5 Secret Perks of Remote Work

Tech workers remote
Work remote and enjoy life!

Working remotely is awesome. So good, in fact, we recommend it for everyoneand it’s a benefit that an increasing number of tech pros are seeking from employers. If you’re curious as to why, here are the things nobody tells you about working remotely.

Dress Codes

Offices have dress codes, and they’re stupid. Sorry, HR, but forcing me to wear khakis to the office just so I can sit through meetings and “blend in” is a terrible idea.

Working from home, you get to wear what you want. If you feel like wearing slacks (first, who are you?!), go for it. Does it seem like a flip-flops and t-shirt kind of day? You do you, buddy. And hey, nobody said you even have to get out of your pajamas!

While tech jobs typically have a loose policy regarding casual wear, it pales in comparison to your own dress code. So long as you’re getting work done, I doubt your boss will care what you wear. Unless you’re on a video call.

Microwaved Fish

Yeah, leftover fish can be reheated in the microwave. And yeah, it’s gonna stink the place up. It sucks. But when it’s your place, you can do what you want!

An office environment means you have to be considerate, but ‘considerate’ doesn’t get that leftover halibut into your gullet. If you worked from home, you could reheat that fish without thinking twice and dip it in as much sauce as you like.

You can also put dishes in the sink without rinsing them. Or take as many bathroom breaks as you want without worrying what everyone thinks of you. Listen to your music without headphones – or hey, grab that fifth cup of coffee, friend. You deserve it.

Boring Meeting
Everyone is bored. Please stop talking.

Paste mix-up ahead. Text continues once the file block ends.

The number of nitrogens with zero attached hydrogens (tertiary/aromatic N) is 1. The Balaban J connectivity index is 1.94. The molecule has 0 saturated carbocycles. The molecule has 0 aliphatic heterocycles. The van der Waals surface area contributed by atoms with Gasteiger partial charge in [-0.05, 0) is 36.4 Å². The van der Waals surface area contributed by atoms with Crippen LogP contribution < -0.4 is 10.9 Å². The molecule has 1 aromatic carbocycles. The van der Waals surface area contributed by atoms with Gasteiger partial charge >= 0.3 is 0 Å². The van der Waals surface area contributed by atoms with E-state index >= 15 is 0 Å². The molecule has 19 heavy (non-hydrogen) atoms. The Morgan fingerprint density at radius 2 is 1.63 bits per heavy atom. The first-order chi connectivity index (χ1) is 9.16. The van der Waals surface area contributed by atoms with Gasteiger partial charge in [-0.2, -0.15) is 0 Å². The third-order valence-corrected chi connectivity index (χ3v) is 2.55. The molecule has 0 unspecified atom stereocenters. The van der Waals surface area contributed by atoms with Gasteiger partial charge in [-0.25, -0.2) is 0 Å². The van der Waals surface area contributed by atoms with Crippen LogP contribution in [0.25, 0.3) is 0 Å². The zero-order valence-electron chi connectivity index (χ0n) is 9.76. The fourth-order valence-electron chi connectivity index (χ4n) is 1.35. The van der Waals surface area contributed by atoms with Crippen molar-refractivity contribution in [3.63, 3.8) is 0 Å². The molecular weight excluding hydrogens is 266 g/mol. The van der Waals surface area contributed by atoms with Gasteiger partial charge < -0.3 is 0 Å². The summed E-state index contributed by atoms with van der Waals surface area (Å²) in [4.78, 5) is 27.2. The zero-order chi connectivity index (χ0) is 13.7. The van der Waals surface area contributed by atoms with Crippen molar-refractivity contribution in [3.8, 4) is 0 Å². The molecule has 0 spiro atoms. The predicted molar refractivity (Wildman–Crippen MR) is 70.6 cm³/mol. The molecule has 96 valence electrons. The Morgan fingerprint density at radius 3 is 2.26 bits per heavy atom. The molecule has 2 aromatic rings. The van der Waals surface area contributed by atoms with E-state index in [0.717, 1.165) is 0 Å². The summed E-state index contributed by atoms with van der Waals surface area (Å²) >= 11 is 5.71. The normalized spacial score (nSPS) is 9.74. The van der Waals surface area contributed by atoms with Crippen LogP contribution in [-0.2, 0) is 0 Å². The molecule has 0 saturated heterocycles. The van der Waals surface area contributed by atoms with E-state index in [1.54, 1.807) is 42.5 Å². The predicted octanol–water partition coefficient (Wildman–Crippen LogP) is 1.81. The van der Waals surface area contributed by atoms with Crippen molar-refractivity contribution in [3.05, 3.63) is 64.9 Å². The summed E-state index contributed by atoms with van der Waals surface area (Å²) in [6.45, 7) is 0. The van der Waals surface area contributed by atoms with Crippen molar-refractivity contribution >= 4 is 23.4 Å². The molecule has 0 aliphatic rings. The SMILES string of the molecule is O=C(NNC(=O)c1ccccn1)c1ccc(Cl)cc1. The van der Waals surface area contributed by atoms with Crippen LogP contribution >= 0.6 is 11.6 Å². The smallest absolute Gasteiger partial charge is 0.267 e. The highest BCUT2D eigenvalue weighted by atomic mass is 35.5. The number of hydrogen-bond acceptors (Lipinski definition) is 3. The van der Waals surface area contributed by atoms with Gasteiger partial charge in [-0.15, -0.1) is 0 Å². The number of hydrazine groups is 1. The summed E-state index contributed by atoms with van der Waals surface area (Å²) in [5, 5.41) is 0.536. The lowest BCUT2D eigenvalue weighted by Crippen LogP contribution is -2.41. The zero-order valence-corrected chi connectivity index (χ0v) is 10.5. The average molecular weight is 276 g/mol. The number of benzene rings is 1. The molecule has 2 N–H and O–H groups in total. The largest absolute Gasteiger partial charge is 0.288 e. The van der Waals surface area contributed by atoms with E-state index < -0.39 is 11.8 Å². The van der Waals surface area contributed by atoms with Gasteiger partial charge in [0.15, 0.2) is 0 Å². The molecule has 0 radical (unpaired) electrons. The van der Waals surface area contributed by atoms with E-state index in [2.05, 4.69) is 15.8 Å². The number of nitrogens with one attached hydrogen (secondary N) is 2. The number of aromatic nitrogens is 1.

Meetings Are Terrible

Dear Sales and Marketing Teams,

It’s with a heavy heart that I write to inform you nobody cares about your thought process for the new initiative launching next Spring. We do not care about your thought process, how you arrived at that cleverly worded pitch, or what impact you think it will have.

Instead of a meeting in Conference Room B, I’d like to teleconference into the next get-together from my home office, where I will be passively listening to your speech as I’m doing my job. While you will see me as ‘attending’ the meeting on Skype, I’ll be on mute, coding on my second monitor. During your hour-long presentation, I’ll have been getting actual work done rather than rushing back to my desk when you’re done.

Nothing you say in these meetings has much impact on my job, but I appreciate your work. If you like, please do email a bullet-pointed recap of the meeting. There’s a 50-50 chance I’ll glance at it.


(your name here)

Office Hours

Every job has office hours. It can’t be avoided. What can be avoided is commuting, which is a shadowy time-waster.

Here’s an example: You work from 9:00 A.M. to 5:30 P.M. You have to hop on the train by 8:25 A.M., which means you have to be up at around 7:00 A.M. to get ready for your day. After work, you’re back at the train platform by 6:00 P.M. or so, and home at 7:00 P.M.

That’s a 12-hour day.

But if you work from home, that 9:00 A.M. start time could mean rolling out of bed at 8:30 A.M. – or even 8:55 A.M.! Similarly, you could spend your mornings doing healthier things like exercising or eating a balanced meal. Or getting a lot more coffee into your system. Or watching cartoons and eating cereal. You’re an adult, do what you want!

Bottom line is: not commuting saves time, as well as sanity.

Pets & Kids

Some offices will let you bring your very chill dog, and that’s awesome. But maybe that’s just not your dog. Or maybe you have a cat. Or kids!

Working from home is great for those with pets and/or children. You can let the dog out while still working, or take it for a quick walk around the block. In an office, you might have to trek down flights of stairs or endure a long elevator ride before the dog gets to do its “sniff the same tree 55 times then pee somewhere else” thing.

Cats are less fussy, but soothing nonetheless. It might seem like your cat doesn’t care if you’re around, but it does. You have thumbs, and can access the treat bag. Your cat loves you, servant.